12 April, 1999
I boarded the plane in a flurry. There was too much to finish to even sit down and think about what was
happening. I was numb when I collapsed into my seat on the 11:30 PM flight out of Miami. I happened to
be seated in front of John Prins, an engineering student from Oregon State University, who was to assist
with keeping the sensing equipment operational. We talked for a bit then drifted off to sleep.
I can’t get over it…Here I am, joining a team that is going to explore the unknown waters of the Bransfield
Straits…we flew through the night, morning’s sunrays backlighting the Andes from the air, exposing the
jagged profile which erupted from the conflict and compromise of the sea with the earth (hasn’t it always
been that way?).
We descended to Santiago, where we met Jimmy, our Chilean representative from Antarctic Support
Agency, who whisked us through potentially confusing lines, papers, and delays. After a brief layover in
Santiago, we again boarded a plane and flew through Puerta Montt and then finally on to Punta Arenas, the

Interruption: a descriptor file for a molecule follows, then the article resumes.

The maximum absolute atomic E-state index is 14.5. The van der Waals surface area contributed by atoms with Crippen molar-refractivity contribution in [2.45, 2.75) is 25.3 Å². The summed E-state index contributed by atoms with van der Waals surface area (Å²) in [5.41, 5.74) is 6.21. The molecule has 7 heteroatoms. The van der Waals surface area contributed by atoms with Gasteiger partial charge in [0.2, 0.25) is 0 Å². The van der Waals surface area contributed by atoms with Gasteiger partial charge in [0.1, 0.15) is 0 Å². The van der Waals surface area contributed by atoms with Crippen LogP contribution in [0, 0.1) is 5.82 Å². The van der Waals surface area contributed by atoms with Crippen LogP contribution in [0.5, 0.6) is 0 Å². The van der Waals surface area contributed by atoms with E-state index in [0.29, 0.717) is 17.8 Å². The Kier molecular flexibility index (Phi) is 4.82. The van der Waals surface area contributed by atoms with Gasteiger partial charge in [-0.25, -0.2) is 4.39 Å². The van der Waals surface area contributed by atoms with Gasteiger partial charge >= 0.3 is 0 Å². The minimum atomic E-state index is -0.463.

last large city on the Straits of Magellan, just before the end of the earth. For some of the team, this was
the end of over 30 hours of flying, having assembled from various corners of the earth: a geochemist from
Paris, a biologist from New Zealand, the chief scientist and his engineers and colleagues from Oregon, and
a European group from both France and Germany. Together they will use cameras, dredges, temperature,
elemental analyses, and experience to locate the hydrothermal vents that everyone hopes to find.
Contact the TEA in the field at .
If you cannot connect through your browser, copy the TEA's e-mail address in the "To:" line of your favorite e-mail package.